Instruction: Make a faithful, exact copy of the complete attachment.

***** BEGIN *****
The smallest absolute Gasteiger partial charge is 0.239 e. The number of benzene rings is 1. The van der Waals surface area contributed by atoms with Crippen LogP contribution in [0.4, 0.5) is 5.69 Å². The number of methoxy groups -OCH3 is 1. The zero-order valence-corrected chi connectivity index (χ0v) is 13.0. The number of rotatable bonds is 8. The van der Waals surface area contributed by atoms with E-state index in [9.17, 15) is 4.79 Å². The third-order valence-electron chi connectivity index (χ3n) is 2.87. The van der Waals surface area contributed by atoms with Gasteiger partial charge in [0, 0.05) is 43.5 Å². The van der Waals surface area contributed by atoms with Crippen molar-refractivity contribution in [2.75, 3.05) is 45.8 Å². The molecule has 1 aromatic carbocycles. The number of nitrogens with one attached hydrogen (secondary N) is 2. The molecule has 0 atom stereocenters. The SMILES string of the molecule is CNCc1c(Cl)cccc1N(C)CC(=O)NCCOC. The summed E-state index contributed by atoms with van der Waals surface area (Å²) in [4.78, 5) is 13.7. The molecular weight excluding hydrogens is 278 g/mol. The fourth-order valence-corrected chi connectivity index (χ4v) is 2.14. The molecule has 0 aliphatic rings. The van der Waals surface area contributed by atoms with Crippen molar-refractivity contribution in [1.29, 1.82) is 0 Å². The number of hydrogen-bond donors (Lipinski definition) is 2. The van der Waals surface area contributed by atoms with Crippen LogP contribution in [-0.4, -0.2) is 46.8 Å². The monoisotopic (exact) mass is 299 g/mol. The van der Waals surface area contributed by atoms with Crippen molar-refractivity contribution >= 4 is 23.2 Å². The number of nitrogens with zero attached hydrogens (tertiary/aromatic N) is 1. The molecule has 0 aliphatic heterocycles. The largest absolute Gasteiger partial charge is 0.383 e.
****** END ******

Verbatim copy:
The smallest absolute Gasteiger partial charge is 0.239 e. The number of benzene rings is 1. The van der Waals surface area contributed by atoms with Crippen LogP contribution in [0.4, 0.5) is 5.69 Å². The number of methoxy groups -OCH3 is 1. The zero-order valence-corrected chi connectivity index (χ0v) is 13.0. The number of rotatable bonds is 8. The van der Waals surface area contributed by atoms with E-state index in [9.17, 15) is 4.79 Å². The third-order valence-electron chi connectivity index (χ3n) is 2.87. The van der Waals surface area contributed by atoms with Gasteiger partial charge in [0, 0.05) is 43.5 Å². The van der Waals surface area contributed by atoms with Crippen molar-refractivity contribution in [2.75, 3.05) is 45.8 Å². The molecule has 1 aromatic carbocycles. The number of nitrogens with one attached hydrogen (secondary N) is 2. The molecule has 0 atom stereocenters. The SMILES string of the molecule is CNCc1c(Cl)cccc1N(C)CC(=O)NCCOC. The summed E-state index contributed by atoms with van der Waals surface area (Å²) in [4.78, 5) is 13.7. The molecular weight excluding hydrogens is 278 g/mol. The fourth-order valence-corrected chi connectivity index (χ4v) is 2.14. The molecule has 0 aliphatic rings. The van der Waals surface area contributed by atoms with Crippen molar-refractivity contribution in [1.29, 1.82) is 0 Å². The number of hydrogen-bond donors (Lipinski definition) is 2. The van der Waals surface area contributed by atoms with Crippen LogP contribution in [-0.4, -0.2) is 46.8 Å². The monoisotopic (exact) mass is 299 g/mol. The van der Waals surface area contributed by atoms with Crippen molar-refractivity contribution >= 4 is 23.2 Å². The number of nitrogens with zero attached hydrogens (tertiary/aromatic N) is 1. The molecule has 0 aliphatic heterocycles. The largest absolute Gasteiger partial charge is 0.383 e.